The “Romolo Spezioli” Civic Library, coveted destination for researchers and students from all over the world, conserves richly miniated codices, very rare printed editions, an inexhaustible graphic collection. In total the collections include around 3.000 manuscripts, including 127 codices and 11 chorales, 300.000 documents that include more than 800 historical periodicals, 5.000 drawings and 6.500 engravings, coins, seals; moreover 681 incunabula, over 15,000 16th century editions, 23.000 miscellaneous editions, numerous examples of 17th an 18th century editions and musical printings.
Compared to the original nucleus made up of the bequest of Fermo noble Paolo Ruffo, the book patrimony enriched considerably throughout the centuries, thanks to donations and purchases that allowed the constitution of that precious ancient fund that makes Fermo Civic Library one of the most prestigious and noteworthy libraries of Central Italy.
The most important fund is the one named after Romolo Spezioli (1642-1723) who, thanks to the influence of Cardinal Azzolino, became personal physician of Queen Christine of Sweden.
In 1705 the Cardinal gave mainly rare medicine books and after his death all his collections for testamentary legacy. Over the centuries the Library continued to collect medicine documents and today it is an authoritative representative on an international level in medicine historic studies.
1860 marks the recovery of acquisitions including the brothers Raffaele and Gaetano De Minicis’ collections; not only books’ collections, but also epigraphic, numismatic, artistic collections, among them also 15.000 books of archaeology.
Among the donations of the XX century, the Filoni, Maranesi and Gigliucci book collections are included, to which the printed works and drawings by Fermo architect Giovanni Battista Carducci must be added, constituting today the near totality of the Printings and drawings special fund. As for literature and music, the most recent and relevant acquisitions come from the libraries of Alvaro Valentini and Firmino Sifonia.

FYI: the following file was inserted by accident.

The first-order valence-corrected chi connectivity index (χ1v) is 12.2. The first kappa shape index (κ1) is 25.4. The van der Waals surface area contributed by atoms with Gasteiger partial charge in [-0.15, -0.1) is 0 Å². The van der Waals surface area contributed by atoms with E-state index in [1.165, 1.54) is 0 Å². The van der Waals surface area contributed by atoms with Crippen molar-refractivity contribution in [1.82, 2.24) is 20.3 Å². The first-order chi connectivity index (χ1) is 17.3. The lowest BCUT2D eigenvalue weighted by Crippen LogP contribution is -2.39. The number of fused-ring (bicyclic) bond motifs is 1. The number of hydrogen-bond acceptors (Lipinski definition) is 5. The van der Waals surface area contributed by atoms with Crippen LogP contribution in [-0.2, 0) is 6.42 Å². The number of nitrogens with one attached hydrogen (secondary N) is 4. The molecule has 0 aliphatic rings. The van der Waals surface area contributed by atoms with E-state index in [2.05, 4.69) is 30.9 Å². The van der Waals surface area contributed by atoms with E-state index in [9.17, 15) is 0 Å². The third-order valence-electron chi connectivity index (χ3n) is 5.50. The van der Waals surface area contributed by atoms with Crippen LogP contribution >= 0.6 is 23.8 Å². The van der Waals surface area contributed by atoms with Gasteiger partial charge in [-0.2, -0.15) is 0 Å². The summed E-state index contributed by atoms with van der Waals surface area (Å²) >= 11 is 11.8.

Some notebooks from the XVI century are part of the graphic collection, one of them attributed to Cola dell’Amatrice and one to Giovanni Antonio Dosio and there are more than 1000 drawings by Fortunato Duranti.
The most ancient preserved document is the Manuscript n. 16, a codex of parchment of the X century containing Rhetoric essays.
Among numerous jewels of the book collection, there is also an incunable of which the Library regained possession a few years after its theft. It is the editio princeps of the letter written in 1493 by Christopher Columbus to the royal treasurer of Spain Gabriele Sanchez to inform him about his discovery, of which only a few samples are known. The Libro delle Ore (XV century) is noteworthy too: it probably belonged to Christine of Sweden.